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David Keegstra, BEng '87

Engineering Physics | Finishing off with the startup

David Keegstra’s resume includes stints at most of Canada’s biggest telecommunications companies.

Over the last three astonishing decades in the industry, the 1987 engineering physics grad held increasingly senior positions at Nortel, Telus, Huawei and Ericsson.

He’s had a front-row seat to the rapid changes in technology and their impact on almost every aspect of society.

Three years ago, he decided to cap his career by co-founding his own firm.

Recognizing the demand for good internet in underserved communities outside of the Toronto area, Keegstra and partners launched telMAX.

The company, which serves the Durham region with high-speed fibre-to-home internet services, recently raised $40 million in funding for its network.

With the 407 bringing growth to the area, the business upside is evident. But Keegstra, the firm’s chief technology officer, admits that his motivations for committing to the stresses of a start-up in the sunset of his career are complex.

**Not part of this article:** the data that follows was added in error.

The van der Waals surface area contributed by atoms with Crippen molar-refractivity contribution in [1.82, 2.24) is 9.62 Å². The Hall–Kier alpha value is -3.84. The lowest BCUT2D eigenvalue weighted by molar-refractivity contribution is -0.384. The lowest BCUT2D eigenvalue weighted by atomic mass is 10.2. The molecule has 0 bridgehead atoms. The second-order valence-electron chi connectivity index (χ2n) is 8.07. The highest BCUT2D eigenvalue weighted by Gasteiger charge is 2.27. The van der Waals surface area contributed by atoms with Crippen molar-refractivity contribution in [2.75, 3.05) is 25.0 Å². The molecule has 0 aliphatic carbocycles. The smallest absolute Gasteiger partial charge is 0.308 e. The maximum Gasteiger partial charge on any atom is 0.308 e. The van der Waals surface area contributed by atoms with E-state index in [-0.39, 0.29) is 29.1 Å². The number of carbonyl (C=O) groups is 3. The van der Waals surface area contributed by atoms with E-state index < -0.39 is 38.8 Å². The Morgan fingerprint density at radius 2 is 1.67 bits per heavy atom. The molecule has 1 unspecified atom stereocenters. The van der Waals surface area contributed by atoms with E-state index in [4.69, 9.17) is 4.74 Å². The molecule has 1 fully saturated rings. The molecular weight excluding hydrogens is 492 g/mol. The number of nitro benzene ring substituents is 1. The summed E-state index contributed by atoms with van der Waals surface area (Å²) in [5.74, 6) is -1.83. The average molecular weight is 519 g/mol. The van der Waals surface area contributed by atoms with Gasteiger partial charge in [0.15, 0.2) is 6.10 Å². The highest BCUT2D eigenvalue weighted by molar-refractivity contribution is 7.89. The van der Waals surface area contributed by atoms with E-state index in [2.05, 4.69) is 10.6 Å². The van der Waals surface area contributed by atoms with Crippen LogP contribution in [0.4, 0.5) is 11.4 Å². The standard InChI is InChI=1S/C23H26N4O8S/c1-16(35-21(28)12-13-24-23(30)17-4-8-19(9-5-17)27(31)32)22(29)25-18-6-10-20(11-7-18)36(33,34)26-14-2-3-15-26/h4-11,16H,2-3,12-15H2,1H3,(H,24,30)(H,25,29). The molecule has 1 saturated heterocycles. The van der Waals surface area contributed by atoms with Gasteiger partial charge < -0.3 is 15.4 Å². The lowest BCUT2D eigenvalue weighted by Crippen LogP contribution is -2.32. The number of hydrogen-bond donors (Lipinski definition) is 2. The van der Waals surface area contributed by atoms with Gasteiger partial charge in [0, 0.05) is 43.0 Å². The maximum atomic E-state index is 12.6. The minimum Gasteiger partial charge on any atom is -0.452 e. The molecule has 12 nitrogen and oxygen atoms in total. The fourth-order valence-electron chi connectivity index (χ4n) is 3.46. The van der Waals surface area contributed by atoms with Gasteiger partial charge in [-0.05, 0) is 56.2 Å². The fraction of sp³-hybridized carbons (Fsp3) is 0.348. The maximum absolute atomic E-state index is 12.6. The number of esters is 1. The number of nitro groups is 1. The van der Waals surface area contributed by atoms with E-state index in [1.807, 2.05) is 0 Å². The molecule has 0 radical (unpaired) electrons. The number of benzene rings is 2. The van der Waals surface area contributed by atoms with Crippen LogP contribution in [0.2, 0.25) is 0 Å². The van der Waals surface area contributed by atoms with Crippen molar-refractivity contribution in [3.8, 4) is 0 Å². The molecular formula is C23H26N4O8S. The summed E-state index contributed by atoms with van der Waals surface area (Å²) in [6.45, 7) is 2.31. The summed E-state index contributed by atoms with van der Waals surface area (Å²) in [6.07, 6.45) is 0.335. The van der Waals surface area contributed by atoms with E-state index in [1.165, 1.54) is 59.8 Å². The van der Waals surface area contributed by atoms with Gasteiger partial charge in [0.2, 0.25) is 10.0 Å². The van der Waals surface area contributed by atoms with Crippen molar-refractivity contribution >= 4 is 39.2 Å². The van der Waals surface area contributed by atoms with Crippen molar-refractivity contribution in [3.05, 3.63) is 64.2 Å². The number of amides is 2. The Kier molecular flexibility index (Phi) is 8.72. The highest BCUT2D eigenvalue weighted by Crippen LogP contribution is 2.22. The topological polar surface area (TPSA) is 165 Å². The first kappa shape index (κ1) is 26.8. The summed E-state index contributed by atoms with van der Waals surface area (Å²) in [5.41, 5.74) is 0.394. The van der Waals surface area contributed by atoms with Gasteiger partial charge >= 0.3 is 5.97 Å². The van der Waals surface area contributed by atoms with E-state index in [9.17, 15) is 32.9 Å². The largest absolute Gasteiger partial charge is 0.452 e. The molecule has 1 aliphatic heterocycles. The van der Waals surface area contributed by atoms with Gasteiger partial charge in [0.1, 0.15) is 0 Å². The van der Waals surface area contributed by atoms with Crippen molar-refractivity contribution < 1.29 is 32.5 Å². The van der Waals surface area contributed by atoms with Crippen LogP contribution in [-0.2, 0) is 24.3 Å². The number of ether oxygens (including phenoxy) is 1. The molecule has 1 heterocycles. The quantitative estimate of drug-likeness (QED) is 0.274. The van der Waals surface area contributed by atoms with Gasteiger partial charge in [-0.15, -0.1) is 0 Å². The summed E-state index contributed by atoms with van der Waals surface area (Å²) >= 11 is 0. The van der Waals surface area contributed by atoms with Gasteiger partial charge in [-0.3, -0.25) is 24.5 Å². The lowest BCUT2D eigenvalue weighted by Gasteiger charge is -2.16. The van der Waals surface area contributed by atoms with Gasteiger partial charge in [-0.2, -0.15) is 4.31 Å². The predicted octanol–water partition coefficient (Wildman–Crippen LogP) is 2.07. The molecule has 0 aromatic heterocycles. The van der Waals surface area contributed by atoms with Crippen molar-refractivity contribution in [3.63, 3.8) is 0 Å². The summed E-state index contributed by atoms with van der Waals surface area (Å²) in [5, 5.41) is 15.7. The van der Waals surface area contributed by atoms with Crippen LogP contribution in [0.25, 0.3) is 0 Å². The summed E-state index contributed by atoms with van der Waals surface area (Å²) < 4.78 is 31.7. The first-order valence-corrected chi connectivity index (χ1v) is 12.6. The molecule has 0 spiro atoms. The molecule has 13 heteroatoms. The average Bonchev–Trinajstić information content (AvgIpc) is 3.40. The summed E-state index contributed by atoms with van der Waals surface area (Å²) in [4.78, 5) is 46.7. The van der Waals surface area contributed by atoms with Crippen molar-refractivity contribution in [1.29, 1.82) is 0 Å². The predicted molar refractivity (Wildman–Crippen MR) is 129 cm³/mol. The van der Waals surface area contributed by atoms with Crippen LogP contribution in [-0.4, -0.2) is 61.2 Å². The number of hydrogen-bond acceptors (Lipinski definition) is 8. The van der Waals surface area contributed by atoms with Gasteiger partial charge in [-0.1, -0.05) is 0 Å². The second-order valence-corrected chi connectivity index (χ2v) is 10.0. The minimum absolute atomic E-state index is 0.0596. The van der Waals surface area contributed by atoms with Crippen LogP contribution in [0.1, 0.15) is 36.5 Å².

Growing up in the small town of Lindsay, Ontario, he says he always wanted to live in the country. Instead, the reality of his career forced him to live within a sane commute of Toronto.

Even before the pandemic hit, he and his partners were arguing that good internet access could free people from that commute, reducing their environmental footprint and improving their quality of life.

“COVID is making some of our pitch for us,” he admits.

Bringing a solid fibre network to the region will also provide opportunities for business development.

“If you can get rid of the commute it helps with the environment, but it also helps people to work in their community again,” he says. “When people work in their community, there’s a better sense of community.”

Keegstra also admits a personal side to the motivation to launch telMAX.

“I kinda wanted to build something,” he says. “This is a way for me to design a network that I want to design, and I only have a small group of people I have to convince.”

For young people at the beginning of their career, his advice is to focus on developing skills.

“In your first few years after graduating, get to know the tech side of things really well because there’s no substitute for expertise in technology,” Keegstra says. “You can’t fake that.”

After that, he suggests seeking out jobs that teach the ability to talk technology to power.

“You need to be able to explain the network to a business person or a finance person, so that they can understand it and have same excitement you have.”

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